Leaping Bunny: If you want to keep fuzzy wuzzies safe and sound, this is the certification that actually requires independent audits and annual renewal.
Recycled: If a product claims to be made from recycled material, it should say exactly how much beside the symbol (e.g., “Made from 50% recycled content paperboard”). By the way, “pre-consumer recycled content” means reusing waste materials from the production process, whereas “post-consumer recycled content” means recycled after we’ve used it. Both are great!
Organic (USDA or Canada Organic): This seal means that 95% of the ingredients in a product are organic. If it’s an animal product, it must be fed organic, GMO-free feed, and producers are held to certain animal welfare standards. (ICYMI, I wrote all about organic food, and what it can and can’t do, here.)
B-Corp: For-profit companies that are committed to good governance, the environment, social good, and their employees’ well-being can apply to be certified. You’ll find it on brands like Patagonia and Ben and Jerry’s, but is available to smaller brands as well, including my employer, ECW Press. Since we’re going through the process, I’ve had an inside look at this certification, and it is incredibly rigorous, with a lot of documentation required, a high standard of transparency, and an annual renewal, though there is no third-party audit. Having participated in this process, I now will be much more likely to give my hard-earned doubloons to a company with this seal.
Energy Star: You’ll find this logo most often when shopping for appliances, lighting, windows, or doors. Sometimes you’ll get a rebate for buying one of these products, which have to be tested by a third party in a laboratory approved by the Environmental Protection Agency. Don’t confuse this with the EnerGuide label, which simply lists how much energy an appliance uses in a year but does not guarantee any level of efficiency.
1% for the Planet: This is just what it says: it indicates a business has given 1% of its gross sales (in $ or in-kind donations) to an approved environmental non-profit. Donations are made directly, with 1% providing the third-party certification to ensure all was above board.
Anyone can use words like “natural” and “cruelty-free” — they’re not backed by any certification program. Most things are also theoretically recyclable.
Labels that give some assurance but no guarantee: FSC, Fair Trade, GMO-free.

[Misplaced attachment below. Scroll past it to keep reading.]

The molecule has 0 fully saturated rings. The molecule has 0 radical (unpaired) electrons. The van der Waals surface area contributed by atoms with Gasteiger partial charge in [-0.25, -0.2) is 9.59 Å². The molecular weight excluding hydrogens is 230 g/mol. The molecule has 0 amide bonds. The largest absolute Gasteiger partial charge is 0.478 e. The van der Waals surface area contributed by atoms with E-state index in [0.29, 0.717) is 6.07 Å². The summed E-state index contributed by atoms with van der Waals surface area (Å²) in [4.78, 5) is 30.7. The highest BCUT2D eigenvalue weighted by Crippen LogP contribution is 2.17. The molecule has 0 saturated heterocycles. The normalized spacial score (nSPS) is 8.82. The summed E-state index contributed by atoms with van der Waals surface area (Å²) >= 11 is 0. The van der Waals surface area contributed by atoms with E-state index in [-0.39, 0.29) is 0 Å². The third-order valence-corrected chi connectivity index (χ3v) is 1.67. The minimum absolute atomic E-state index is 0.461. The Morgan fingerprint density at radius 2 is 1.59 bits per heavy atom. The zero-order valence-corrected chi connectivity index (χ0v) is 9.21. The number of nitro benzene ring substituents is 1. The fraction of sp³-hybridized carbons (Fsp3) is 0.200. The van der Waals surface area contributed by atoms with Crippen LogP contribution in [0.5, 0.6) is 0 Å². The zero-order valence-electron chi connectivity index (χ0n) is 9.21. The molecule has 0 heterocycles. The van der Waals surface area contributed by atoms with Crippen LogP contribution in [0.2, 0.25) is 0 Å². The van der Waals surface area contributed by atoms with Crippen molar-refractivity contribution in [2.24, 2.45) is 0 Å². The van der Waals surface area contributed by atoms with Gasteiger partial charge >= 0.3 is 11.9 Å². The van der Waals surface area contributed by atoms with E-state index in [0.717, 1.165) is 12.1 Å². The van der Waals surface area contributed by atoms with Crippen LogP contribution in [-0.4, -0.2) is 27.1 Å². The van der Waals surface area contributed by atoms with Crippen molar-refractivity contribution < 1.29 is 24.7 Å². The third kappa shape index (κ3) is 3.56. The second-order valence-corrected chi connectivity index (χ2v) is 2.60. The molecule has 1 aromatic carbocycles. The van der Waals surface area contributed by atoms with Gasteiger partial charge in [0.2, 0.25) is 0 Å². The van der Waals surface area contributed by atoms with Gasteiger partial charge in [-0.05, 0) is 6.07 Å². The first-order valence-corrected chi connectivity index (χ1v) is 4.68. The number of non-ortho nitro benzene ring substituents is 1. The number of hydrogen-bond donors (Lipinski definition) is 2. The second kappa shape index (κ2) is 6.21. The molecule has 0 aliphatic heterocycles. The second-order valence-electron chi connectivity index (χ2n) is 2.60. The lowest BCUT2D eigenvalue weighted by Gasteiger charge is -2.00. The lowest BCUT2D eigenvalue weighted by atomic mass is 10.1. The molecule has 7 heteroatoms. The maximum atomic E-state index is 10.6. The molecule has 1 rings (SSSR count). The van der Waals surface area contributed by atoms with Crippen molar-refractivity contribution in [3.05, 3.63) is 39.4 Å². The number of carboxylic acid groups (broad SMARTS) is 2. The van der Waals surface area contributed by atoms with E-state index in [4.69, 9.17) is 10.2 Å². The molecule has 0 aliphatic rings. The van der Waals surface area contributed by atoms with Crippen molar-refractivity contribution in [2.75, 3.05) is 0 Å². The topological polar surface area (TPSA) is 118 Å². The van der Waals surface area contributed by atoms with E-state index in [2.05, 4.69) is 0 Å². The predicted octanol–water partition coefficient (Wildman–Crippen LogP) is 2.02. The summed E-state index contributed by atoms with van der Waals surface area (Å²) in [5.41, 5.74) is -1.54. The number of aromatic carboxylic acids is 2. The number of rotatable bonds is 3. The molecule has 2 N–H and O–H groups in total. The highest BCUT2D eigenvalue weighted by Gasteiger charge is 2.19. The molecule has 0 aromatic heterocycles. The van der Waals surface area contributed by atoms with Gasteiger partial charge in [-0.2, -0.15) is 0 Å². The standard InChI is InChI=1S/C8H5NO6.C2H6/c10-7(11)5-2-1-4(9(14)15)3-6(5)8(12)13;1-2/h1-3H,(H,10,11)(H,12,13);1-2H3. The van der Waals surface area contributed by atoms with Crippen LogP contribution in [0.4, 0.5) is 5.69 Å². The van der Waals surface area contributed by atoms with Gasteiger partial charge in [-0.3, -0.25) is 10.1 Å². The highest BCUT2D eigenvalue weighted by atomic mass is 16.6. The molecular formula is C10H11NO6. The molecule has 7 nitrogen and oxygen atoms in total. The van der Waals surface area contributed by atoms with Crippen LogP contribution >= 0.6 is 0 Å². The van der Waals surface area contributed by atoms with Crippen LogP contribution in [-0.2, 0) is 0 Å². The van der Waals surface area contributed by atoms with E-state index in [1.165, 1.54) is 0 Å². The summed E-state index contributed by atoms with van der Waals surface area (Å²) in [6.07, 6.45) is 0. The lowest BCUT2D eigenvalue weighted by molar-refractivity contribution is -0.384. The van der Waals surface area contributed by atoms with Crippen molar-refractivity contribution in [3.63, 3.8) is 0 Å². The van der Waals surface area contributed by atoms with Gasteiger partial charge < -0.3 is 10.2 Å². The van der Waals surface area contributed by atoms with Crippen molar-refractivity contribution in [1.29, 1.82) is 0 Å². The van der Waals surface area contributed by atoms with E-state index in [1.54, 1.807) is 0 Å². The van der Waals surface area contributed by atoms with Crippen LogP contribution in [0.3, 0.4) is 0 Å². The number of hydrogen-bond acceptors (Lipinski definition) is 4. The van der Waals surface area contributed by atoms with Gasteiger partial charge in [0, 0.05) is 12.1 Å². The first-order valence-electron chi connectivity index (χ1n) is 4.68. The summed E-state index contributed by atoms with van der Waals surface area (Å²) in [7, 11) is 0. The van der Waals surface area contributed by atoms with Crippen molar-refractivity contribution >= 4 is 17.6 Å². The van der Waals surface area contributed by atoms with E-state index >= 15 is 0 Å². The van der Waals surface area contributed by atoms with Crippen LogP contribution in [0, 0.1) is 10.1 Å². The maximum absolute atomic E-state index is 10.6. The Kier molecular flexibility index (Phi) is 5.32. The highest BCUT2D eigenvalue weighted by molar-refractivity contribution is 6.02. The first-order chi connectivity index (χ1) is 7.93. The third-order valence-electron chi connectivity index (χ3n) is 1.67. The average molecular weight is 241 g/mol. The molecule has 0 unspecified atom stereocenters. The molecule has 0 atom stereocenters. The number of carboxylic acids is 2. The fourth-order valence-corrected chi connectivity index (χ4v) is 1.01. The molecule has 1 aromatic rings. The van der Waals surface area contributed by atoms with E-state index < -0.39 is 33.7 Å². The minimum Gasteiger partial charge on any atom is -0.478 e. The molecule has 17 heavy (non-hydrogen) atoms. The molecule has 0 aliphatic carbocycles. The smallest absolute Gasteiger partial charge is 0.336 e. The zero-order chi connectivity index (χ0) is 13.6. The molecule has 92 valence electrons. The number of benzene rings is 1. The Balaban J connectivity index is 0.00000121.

Labels worth shelling out for: recycled (with % of content specified), Leaping Bunny, B-Corp, 1% for the Planet, USDA or Canada Organic, Energy Star.
Wins of the Week
“This rising tension, this rising anxiety, that people are feeling is not necessarily evidence that something is wrong, but perhaps evidence that something is being righted within us.” — Sherri Mitchell, activist, on No Place Like Home podcast
My garden is exploding right now, and I’d shower you all with flowers for the good acts you’re doing, large and small. This week’s honourable mentions:
Kelvin turned his old bread into croutons! (Homemade croutons are approx. 100x better than the ones in a box and also easy to make.)
As I help dispose of a friend’s husband’s belongings, I’m still working on conscientious redistribution. Some of the trickier items: eyeglasses to Hakim Optical; a hearing aid to Hearing Solutions; cellphone and laptop to the Encampment Support Network; unused toiletries to the community fridge; mishmash of foreign currency to the March of Dimes; 44 boxes of books picked up by Secondbind, which donates them to schools and community centres that serve youth at risk; and even a relic from a high school gym floor that’s gone back to that high school’s museum (where they’ll include a bio and hopefully a hunky high school photo of the now departed).
Despite a difficult year that saw them both knocked down by COVID and living off savings, David and Sarah Joy have committed to donating 5% of their after-tax income as long as they are able. (They were influenced in part by my giving project, and I could not be more thrilled.) As we’ve seen, making donations that further justice and well-being does have environmental benefits, and we want good things for the Earth and all its residents.
Please do keep sending me your wins, large and small. They (and you) complete me. As always, if you like what you read, please click that heart and/or send this on to the eco-inclined or eco-curious. Every person on this green team makes the future look a little brighter.
P.S. Speaking of reading labels, an easy action item next time you grocery shop: Drawdown Toronto is asking people to take pictures of the appliance labels inside the coolers at your local supermarket and submit them to the Environmental Investigation Agency to determine if they’re polluting zeroes or unsung green heroes. Remember: tackling refrigerants is a hugely effective climate action. More info on contributing here.